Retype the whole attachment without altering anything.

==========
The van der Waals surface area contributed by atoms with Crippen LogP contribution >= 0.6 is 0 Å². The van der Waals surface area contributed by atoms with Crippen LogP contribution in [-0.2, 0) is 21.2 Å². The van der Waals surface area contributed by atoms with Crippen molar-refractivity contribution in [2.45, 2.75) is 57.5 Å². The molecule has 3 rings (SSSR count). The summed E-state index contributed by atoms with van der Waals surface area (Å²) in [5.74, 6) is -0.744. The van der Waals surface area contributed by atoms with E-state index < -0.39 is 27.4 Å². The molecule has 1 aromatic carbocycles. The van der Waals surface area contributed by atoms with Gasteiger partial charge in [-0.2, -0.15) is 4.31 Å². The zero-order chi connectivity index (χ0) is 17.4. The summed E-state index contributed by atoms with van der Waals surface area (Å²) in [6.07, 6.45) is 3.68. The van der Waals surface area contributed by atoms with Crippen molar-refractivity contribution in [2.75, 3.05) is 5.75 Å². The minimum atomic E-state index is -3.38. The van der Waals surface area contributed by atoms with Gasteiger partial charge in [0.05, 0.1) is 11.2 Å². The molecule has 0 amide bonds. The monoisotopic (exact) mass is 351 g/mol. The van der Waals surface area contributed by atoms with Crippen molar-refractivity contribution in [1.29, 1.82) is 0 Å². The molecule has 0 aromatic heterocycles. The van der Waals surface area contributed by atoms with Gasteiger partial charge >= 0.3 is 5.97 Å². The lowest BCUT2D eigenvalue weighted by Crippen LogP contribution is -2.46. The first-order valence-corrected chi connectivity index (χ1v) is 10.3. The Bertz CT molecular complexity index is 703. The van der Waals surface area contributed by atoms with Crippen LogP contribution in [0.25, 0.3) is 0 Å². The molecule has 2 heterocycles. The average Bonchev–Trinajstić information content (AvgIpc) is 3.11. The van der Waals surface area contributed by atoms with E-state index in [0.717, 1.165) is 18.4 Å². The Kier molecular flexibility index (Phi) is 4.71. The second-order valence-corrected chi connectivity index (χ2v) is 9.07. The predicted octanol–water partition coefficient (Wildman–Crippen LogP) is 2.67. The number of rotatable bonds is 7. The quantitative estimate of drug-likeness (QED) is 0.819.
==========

The van der Waals surface area contributed by atoms with Crippen LogP contribution >= 0.6 is 0 Å². The van der Waals surface area contributed by atoms with Crippen LogP contribution in [-0.2, 0) is 21.2 Å². The van der Waals surface area contributed by atoms with Crippen molar-refractivity contribution in [2.45, 2.75) is 57.5 Å². The molecule has 3 rings (SSSR count). The summed E-state index contributed by atoms with van der Waals surface area (Å²) in [5.74, 6) is -0.744. The van der Waals surface area contributed by atoms with E-state index < -0.39 is 27.4 Å². The molecule has 1 aromatic carbocycles. The van der Waals surface area contributed by atoms with Gasteiger partial charge in [-0.2, -0.15) is 4.31 Å². The zero-order chi connectivity index (χ0) is 17.4. The summed E-state index contributed by atoms with van der Waals surface area (Å²) in [6.07, 6.45) is 3.68. The van der Waals surface area contributed by atoms with Crippen molar-refractivity contribution in [2.75, 3.05) is 5.75 Å². The minimum atomic E-state index is -3.38. The van der Waals surface area contributed by atoms with Gasteiger partial charge in [0.05, 0.1) is 11.2 Å². The molecule has 0 amide bonds. The monoisotopic (exact) mass is 351 g/mol. The van der Waals surface area contributed by atoms with Crippen molar-refractivity contribution in [1.29, 1.82) is 0 Å². The molecule has 0 aromatic heterocycles. The van der Waals surface area contributed by atoms with Gasteiger partial charge >= 0.3 is 5.97 Å². The lowest BCUT2D eigenvalue weighted by Crippen LogP contribution is -2.46. The first-order valence-corrected chi connectivity index (χ1v) is 10.3. The Bertz CT molecular complexity index is 703. The van der Waals surface area contributed by atoms with Crippen LogP contribution in [0.25, 0.3) is 0 Å². The molecule has 2 heterocycles. The average Bonchev–Trinajstić information content (AvgIpc) is 3.11. The van der Waals surface area contributed by atoms with E-state index in [0.717, 1.165) is 18.4 Å². The Kier molecular flexibility index (Phi) is 4.71. The second-order valence-corrected chi connectivity index (χ2v) is 9.07. The predicted octanol–water partition coefficient (Wildman–Crippen LogP) is 2.67. The number of rotatable bonds is 7. The quantitative estimate of drug-likeness (QED) is 0.819.